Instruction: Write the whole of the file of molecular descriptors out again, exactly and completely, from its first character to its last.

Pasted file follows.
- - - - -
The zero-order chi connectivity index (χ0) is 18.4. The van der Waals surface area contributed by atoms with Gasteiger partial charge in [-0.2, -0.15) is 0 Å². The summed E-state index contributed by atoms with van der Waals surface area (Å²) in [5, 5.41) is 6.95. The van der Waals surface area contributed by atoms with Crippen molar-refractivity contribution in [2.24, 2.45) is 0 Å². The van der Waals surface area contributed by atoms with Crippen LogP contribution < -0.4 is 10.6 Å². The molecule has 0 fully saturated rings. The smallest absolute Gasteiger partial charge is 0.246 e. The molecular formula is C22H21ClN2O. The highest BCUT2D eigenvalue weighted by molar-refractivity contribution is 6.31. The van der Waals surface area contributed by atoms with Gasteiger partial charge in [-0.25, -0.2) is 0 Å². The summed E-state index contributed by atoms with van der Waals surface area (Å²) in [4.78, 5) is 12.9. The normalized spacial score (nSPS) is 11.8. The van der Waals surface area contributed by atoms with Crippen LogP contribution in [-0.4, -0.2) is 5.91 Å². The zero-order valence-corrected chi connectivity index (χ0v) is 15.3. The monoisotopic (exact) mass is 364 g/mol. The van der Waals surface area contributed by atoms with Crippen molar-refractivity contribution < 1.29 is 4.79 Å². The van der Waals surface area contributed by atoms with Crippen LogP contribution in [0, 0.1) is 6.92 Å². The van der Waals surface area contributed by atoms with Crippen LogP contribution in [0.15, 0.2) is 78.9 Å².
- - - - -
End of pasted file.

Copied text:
The zero-order chi connectivity index (χ0) is 18.4. The van der Waals surface area contributed by atoms with Gasteiger partial charge in [-0.2, -0.15) is 0 Å². The summed E-state index contributed by atoms with van der Waals surface area (Å²) in [5, 5.41) is 6.95. The van der Waals surface area contributed by atoms with Crippen molar-refractivity contribution in [2.24, 2.45) is 0 Å². The van der Waals surface area contributed by atoms with Crippen LogP contribution < -0.4 is 10.6 Å². The molecule has 0 fully saturated rings. The smallest absolute Gasteiger partial charge is 0.246 e. The molecular formula is C22H21ClN2O. The highest BCUT2D eigenvalue weighted by molar-refractivity contribution is 6.31. The van der Waals surface area contributed by atoms with Gasteiger partial charge in [-0.25, -0.2) is 0 Å². The summed E-state index contributed by atoms with van der Waals surface area (Å²) in [4.78, 5) is 12.9. The normalized spacial score (nSPS) is 11.8. The van der Waals surface area contributed by atoms with Crippen LogP contribution in [-0.4, -0.2) is 5.91 Å². The zero-order valence-corrected chi connectivity index (χ0v) is 15.3. The monoisotopic (exact) mass is 364 g/mol. The van der Waals surface area contributed by atoms with Crippen molar-refractivity contribution < 1.29 is 4.79 Å². The van der Waals surface area contributed by atoms with Crippen LogP contribution in [0, 0.1) is 6.92 Å². The van der Waals surface area contributed by atoms with Crippen LogP contribution in [0.15, 0.2) is 78.9 Å².